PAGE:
Cabozantinib not sufficiently effective in treatment of mCRPC

According to a media release from Exelixis in the past hour, it appears that we have seen the end of all attempts to develop cabozantinib as a treatment for metastatic, castration-resistant prostate cancer (mCRPC).

The company has announced that the final results of the COMET-2 trial did not meet the primary endpoint of alleviation of bone pain, which was determined by comparing the percentage of patients in the two treatment arms who achieved a pain response at week 6 of treatment which was then confirmed at week 12 without increase in narcotic medication.

According to the company’s media release:

  • 15 percent of patients in the cabozantinib treatment arm reported a pain response.
  • 17 percent of patients in the mitoxantrone + prednisone (control) arm reported a pain response.
  • The difference in pain response between the arms was not statistically significant.
  • The safety profile of cabozantinib in this trial was consistent with that observed in earlier studies in men with mCRPC.

Cabozantinib was approved a while ago (under the brand name Cometriq) as a treatment for progressive, metastatic medullary thyroid cancer, and it is still in Phase III trials designed to investigate its potential in the treatment of metastatic renal cell carcinoma and advanced hepatocellular carcinoma. However, the failure of this drug to demonstrate significant efficacy in either one of two Phase III trials for the treatment of mCRPC has surely ended any attempt to develop this drug for the treatment of prostate cancer.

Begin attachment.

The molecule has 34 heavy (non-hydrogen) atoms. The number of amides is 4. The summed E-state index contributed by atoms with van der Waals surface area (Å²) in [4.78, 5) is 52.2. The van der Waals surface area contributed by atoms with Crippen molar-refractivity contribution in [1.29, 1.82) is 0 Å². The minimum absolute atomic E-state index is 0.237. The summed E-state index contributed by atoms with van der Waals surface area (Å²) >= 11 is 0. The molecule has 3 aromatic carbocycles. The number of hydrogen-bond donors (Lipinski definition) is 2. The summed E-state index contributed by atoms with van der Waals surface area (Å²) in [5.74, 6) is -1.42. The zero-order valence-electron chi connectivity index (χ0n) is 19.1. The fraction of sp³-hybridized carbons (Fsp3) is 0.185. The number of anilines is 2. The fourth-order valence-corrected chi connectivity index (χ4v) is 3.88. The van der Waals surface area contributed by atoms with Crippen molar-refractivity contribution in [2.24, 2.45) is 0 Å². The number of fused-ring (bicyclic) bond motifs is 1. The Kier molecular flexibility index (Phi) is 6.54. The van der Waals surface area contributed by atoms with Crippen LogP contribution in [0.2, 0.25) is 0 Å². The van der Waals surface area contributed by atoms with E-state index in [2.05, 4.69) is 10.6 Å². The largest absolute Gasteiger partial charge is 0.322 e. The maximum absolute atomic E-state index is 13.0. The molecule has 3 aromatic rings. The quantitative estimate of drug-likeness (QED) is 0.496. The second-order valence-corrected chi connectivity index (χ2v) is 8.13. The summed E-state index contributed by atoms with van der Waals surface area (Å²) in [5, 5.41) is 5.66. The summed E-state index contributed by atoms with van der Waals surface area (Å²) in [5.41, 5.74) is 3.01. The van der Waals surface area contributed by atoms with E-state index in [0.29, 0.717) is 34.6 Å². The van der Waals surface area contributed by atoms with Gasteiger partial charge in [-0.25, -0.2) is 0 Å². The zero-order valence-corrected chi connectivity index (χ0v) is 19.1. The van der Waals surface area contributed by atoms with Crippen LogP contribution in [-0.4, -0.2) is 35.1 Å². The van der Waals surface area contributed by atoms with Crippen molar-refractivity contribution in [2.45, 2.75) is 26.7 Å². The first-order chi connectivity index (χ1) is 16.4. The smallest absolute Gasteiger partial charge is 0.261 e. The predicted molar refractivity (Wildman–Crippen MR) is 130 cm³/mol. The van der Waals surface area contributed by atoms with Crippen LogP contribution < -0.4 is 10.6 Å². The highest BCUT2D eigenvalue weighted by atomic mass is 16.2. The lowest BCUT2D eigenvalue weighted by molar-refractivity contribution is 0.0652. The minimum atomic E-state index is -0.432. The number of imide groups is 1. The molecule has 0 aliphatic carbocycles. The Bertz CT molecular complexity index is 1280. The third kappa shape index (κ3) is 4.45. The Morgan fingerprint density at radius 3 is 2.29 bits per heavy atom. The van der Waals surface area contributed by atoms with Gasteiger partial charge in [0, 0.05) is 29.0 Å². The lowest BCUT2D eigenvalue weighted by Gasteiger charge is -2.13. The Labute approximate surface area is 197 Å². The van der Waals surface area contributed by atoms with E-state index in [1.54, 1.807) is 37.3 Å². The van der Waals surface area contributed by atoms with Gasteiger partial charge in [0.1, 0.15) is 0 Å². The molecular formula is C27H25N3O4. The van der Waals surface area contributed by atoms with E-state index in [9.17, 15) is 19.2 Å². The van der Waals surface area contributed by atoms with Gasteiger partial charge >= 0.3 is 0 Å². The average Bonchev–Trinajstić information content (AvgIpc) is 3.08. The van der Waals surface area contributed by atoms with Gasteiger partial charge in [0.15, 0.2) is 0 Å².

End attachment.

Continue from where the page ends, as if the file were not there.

3 Responses

  1. Your death knell is premature, and I hope that Exelixis won’t give up on it entirely for mCRPC just yet. It is in a Phase I trial combined with docetaxel and prednisone (NCT01683994). I think that all such growth factor inhibitors are unlikely to show efficacy as single agents. They are more likely to be effective as part of a cocktail.

  2. Dear Allen:

    The NCT01683994 trial is a small, NCI-sponsored study that has no backing from Exelixis other than (I suspect) provision of some free drug. I am not a naysayer but I am a realist. Exelixis’ shareholders have ridden this horse as far as they are willing to go.

  3. Typically the existing trials that are going on can still move ahead. But the right people to ask on the trial Allen alludes to are William Dahut (PI) and/or Guinevere Chun (RN at NIH) and their contact information is on the website for this NCT trial number.

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